Lymphoid tissue which makes up part of our immune system is located just inside the gut wall. Bacteria in the gut communicate with the lymphoid tissue and modulate the production of lymphocytes (the cells that eat up parasites and viruses)
When the gut flora is out of balance, the immune system is compromised, causing allergies, leaky gut and autoimmunity. This is another complex subject- I have a whole other talk about Gut Health and Immunity!
Have you heard of the term "The Gut Brain Axis"?
The gut–brain axis is the biochemical signaling that takes place between the gastrointestinal tract and the central nervous system and this includes the gut flora.
Interest in this field was sparked by a 2004 study showing that germ-free mice showed an exaggerated stress response when compared to non-GF laboratory mice.
Most of the work that has been done since on the role of gut flora in the gut-brain axis has been conducted in animals, or has categorized the various neurotransmitters that gut flora can produce. Gut flora are responsible for making some of our most important neurotransmitters. One of the ones you might recognise is serotonin. Serotonin enhancing antidepressant prescriptions have tripled in the last 20 years, with a study published in 2014 showing that between 2010-11 8.9% of the Australian population were prescribed anti-depressants and this ranked the second most prescribed medication in Australia. Second to blood pressure medications (also strongly linked to stress).
What if Drs could prescribe a probiotic and some diet and lifestyle medication before heading for the antidepressants?
For more information on this topic see leading Australian researcher in this field Professor Felice Jacka of Deakin University.
Although serotonin is well known as a brain neurotransmitter, it is estimated that 90 percent of the body's serotonin is made in the digestive tract. In fact, altered levels of this peripheral serotonin have been linked to diseases such as irritable bowel syndrome, cardiovascular disease, and osteoporosis.
I won’t go into too much detail about the other neurotransmitters,- it’s another talk that I do! But you get the picture, dopamine- parkinsons disease, norepinephrine- blood pressure, heart rate, stress; GABA- downregulates stress response, down regulates excitatory response (think ADD ADHD). And so on……
So what can damage our gut flora?
So that brings us to the question:
How do we look after our gut flora?
Following these simple rules can go a long way to looking after your second Genome.
If you feel you need help, please consider my 12-week gut health program. I have researched extensively on gut health and have put together a plan that incorporates the most successful diets for managing digestive symptoms and healing & sealing the gut lining. As well as following and elimination diet my plan includes the GAPS diet (Dr Natasha Campbell McBride), the Low FODMAP diet ( Dr Sue Shepherd) and the Autoimmune Paleo Diet- AIP (Dr. Loren Cordain).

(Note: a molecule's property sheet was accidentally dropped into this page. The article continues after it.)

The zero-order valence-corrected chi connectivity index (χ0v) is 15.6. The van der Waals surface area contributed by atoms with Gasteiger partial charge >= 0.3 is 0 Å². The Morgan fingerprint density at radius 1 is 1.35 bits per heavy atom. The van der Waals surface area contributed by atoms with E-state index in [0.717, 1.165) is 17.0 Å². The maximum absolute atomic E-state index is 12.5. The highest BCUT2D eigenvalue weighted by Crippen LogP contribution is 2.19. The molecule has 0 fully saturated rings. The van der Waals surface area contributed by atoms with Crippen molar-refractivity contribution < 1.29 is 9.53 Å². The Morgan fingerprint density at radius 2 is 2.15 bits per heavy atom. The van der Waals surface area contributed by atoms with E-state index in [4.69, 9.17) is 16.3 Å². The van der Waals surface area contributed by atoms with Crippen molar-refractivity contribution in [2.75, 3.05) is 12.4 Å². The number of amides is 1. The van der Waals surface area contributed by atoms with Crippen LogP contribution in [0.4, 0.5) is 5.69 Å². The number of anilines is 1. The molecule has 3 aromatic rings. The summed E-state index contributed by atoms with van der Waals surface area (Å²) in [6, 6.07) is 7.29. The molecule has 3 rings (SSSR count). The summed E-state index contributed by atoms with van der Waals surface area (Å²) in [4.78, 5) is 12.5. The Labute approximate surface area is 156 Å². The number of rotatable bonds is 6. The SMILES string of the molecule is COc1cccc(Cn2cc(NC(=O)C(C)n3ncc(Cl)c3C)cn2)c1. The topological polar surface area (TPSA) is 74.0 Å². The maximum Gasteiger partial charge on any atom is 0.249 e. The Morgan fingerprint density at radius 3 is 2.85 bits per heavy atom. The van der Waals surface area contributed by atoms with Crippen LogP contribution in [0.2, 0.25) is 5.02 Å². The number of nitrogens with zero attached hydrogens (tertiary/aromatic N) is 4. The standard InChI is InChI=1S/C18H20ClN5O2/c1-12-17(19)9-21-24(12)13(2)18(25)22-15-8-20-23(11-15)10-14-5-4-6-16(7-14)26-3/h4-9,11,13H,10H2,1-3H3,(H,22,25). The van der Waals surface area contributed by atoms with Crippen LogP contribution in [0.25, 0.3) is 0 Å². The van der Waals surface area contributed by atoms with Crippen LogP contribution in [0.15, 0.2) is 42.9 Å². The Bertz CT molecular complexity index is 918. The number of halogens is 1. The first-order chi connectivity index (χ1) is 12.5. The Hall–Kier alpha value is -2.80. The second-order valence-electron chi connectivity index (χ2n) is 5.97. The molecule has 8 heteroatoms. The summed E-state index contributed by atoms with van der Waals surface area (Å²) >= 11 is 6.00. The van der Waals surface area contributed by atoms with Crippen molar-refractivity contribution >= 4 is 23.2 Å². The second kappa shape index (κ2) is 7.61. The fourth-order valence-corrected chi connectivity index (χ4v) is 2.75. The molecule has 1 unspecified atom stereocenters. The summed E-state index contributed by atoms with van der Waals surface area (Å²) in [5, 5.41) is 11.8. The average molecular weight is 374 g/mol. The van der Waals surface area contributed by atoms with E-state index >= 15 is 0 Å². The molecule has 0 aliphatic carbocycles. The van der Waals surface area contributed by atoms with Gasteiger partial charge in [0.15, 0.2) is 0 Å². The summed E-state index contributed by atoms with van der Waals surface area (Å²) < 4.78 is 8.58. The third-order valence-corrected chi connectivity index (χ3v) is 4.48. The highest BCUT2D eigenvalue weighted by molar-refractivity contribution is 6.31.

I really appreciate all the interest that I've had for my Detox Myths series of posts on Facebook. Thank you so much for reading, liking,commenting and asking questions. I am going to start by answering these questions that came from the beautiful Tarnya McNair:
"What are the signs that your body may need a detox? and What can one expect to notice after detoxing?"
Here are the main signs that I would look out for when considering a detox...
Feeling Tired all the time...
You may want to consider a detox if you are feeling consistently fatigued, if you find it hard to wake in the morning and you are relying on stimulants like coffee, sugar and cigarettes to keep you pepped up during the day, then you would benefit from a detox. Your liver is a major organ that governs blood sugar control, along with the adrenals and of course the pancreas. If you NEEED your nanna nap in the afternoon, and you get the grumps before a meal, and you are constantly sniffing out sweets like a sugar ant, it's a sure sign that your blood sugar control is a bit out of whack and you need a reset.
What you can expect to feel after the detox:
Many people are surprised how much energy (like real energy) that they gain from doing a detox. My detox programs are a cellular clean up. Optimising cellular (mitochondrial) function is like recharging your batteries or filling the tank. So, instead of running on empty and topping up with stimulants, you have more sustained energy reserves. Most people on my detox programs find that sugar cravings become a thing of the past, because they have learned how to nourish their body i a more healthy way giving them sustained energy.
Brain fog, can't think properly....